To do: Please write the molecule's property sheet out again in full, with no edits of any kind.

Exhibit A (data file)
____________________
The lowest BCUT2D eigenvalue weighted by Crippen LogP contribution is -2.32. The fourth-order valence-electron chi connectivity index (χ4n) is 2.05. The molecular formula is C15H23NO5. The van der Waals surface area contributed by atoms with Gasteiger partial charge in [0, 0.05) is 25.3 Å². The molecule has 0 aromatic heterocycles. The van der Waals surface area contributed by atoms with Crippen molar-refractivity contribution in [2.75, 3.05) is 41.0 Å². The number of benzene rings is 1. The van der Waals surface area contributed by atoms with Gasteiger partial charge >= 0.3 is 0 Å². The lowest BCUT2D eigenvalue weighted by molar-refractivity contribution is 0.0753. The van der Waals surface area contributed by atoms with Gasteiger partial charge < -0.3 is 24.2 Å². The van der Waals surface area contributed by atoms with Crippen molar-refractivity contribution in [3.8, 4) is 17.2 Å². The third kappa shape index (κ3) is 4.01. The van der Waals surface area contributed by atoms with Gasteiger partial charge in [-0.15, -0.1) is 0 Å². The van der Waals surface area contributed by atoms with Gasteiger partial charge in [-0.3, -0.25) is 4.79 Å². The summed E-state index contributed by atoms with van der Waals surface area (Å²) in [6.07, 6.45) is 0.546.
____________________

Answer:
The lowest BCUT2D eigenvalue weighted by Crippen LogP contribution is -2.32. The fourth-order valence-electron chi connectivity index (χ4n) is 2.05. The molecular formula is C15H23NO5. The van der Waals surface area contributed by atoms with Gasteiger partial charge in [0, 0.05) is 25.3 Å². The molecule has 0 aromatic heterocycles. The van der Waals surface area contributed by atoms with Crippen molar-refractivity contribution in [2.75, 3.05) is 41.0 Å². The number of benzene rings is 1. The van der Waals surface area contributed by atoms with Gasteiger partial charge >= 0.3 is 0 Å². The lowest BCUT2D eigenvalue weighted by molar-refractivity contribution is 0.0753. The van der Waals surface area contributed by atoms with Gasteiger partial charge < -0.3 is 24.2 Å². The van der Waals surface area contributed by atoms with Crippen molar-refractivity contribution in [3.8, 4) is 17.2 Å². The third kappa shape index (κ3) is 4.01. The van der Waals surface area contributed by atoms with Gasteiger partial charge in [-0.15, -0.1) is 0 Å². The van der Waals surface area contributed by atoms with Gasteiger partial charge in [-0.3, -0.25) is 4.79 Å². The summed E-state index contributed by atoms with van der Waals surface area (Å²) in [6.07, 6.45) is 0.546.